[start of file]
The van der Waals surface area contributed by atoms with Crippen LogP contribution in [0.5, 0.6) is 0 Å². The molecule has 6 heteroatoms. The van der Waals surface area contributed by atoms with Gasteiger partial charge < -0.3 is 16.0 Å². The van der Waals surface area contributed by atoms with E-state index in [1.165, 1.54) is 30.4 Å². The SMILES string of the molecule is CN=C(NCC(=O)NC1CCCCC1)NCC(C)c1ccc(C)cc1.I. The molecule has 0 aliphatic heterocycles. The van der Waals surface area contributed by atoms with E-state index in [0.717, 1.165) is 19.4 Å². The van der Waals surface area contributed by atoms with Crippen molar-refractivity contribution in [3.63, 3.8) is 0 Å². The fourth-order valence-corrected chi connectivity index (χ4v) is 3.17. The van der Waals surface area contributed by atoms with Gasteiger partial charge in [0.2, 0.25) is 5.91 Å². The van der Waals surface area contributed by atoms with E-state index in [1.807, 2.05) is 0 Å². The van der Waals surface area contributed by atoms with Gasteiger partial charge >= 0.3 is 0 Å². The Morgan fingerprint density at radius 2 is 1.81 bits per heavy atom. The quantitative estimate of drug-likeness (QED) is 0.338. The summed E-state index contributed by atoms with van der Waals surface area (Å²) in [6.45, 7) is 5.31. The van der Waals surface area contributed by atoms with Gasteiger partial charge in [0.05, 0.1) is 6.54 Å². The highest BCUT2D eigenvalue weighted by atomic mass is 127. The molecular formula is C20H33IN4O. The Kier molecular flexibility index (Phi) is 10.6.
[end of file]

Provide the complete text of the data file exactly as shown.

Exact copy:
The van der Waals surface area contributed by atoms with Crippen LogP contribution in [0.5, 0.6) is 0 Å². The molecule has 6 heteroatoms. The van der Waals surface area contributed by atoms with Gasteiger partial charge < -0.3 is 16.0 Å². The van der Waals surface area contributed by atoms with E-state index in [1.165, 1.54) is 30.4 Å². The SMILES string of the molecule is CN=C(NCC(=O)NC1CCCCC1)NCC(C)c1ccc(C)cc1.I. The molecule has 0 aliphatic heterocycles. The van der Waals surface area contributed by atoms with E-state index in [0.717, 1.165) is 19.4 Å². The van der Waals surface area contributed by atoms with Crippen molar-refractivity contribution in [3.63, 3.8) is 0 Å². The fourth-order valence-corrected chi connectivity index (χ4v) is 3.17. The van der Waals surface area contributed by atoms with Gasteiger partial charge in [0.2, 0.25) is 5.91 Å². The van der Waals surface area contributed by atoms with E-state index in [1.807, 2.05) is 0 Å². The van der Waals surface area contributed by atoms with Gasteiger partial charge >= 0.3 is 0 Å². The Morgan fingerprint density at radius 2 is 1.81 bits per heavy atom. The quantitative estimate of drug-likeness (QED) is 0.338. The summed E-state index contributed by atoms with van der Waals surface area (Å²) in [6.45, 7) is 5.31. The van der Waals surface area contributed by atoms with Gasteiger partial charge in [0.05, 0.1) is 6.54 Å². The highest BCUT2D eigenvalue weighted by atomic mass is 127. The molecular formula is C20H33IN4O. The Kier molecular flexibility index (Phi) is 10.6.